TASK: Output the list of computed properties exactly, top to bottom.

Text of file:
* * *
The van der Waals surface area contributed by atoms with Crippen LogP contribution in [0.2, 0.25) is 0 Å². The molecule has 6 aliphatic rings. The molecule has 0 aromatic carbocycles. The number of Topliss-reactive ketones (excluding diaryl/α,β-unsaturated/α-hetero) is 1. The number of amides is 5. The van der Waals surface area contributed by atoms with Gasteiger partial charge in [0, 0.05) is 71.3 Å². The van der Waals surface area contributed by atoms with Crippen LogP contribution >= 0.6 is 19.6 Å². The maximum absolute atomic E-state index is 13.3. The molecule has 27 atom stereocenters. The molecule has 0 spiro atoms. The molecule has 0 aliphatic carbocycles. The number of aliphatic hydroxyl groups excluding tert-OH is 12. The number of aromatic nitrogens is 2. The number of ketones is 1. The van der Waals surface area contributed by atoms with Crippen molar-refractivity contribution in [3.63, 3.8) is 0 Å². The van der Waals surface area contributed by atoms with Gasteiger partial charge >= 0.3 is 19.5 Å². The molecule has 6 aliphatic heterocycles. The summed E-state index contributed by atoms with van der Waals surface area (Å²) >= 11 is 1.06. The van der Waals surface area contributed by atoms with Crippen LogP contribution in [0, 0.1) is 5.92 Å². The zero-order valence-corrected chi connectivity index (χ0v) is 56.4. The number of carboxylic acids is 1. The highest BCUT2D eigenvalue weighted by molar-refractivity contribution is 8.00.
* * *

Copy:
The van der Waals surface area contributed by atoms with Crippen LogP contribution in [0.2, 0.25) is 0 Å². The molecule has 6 aliphatic rings. The molecule has 0 aromatic carbocycles. The number of Topliss-reactive ketones (excluding diaryl/α,β-unsaturated/α-hetero) is 1. The number of amides is 5. The van der Waals surface area contributed by atoms with Gasteiger partial charge in [0, 0.05) is 71.3 Å². The van der Waals surface area contributed by atoms with Crippen LogP contribution >= 0.6 is 19.6 Å². The maximum absolute atomic E-state index is 13.3. The molecule has 27 atom stereocenters. The molecule has 0 spiro atoms. The molecule has 0 aliphatic carbocycles. The number of aliphatic hydroxyl groups excluding tert-OH is 12. The number of aromatic nitrogens is 2. The number of ketones is 1. The van der Waals surface area contributed by atoms with Crippen molar-refractivity contribution in [3.63, 3.8) is 0 Å². The van der Waals surface area contributed by atoms with Gasteiger partial charge >= 0.3 is 19.5 Å². The molecule has 6 aliphatic heterocycles. The summed E-state index contributed by atoms with van der Waals surface area (Å²) >= 11 is 1.06. The van der Waals surface area contributed by atoms with Crippen LogP contribution in [0, 0.1) is 5.92 Å². The zero-order valence-corrected chi connectivity index (χ0v) is 56.4. The number of carboxylic acids is 1. The highest BCUT2D eigenvalue weighted by molar-refractivity contribution is 8.00.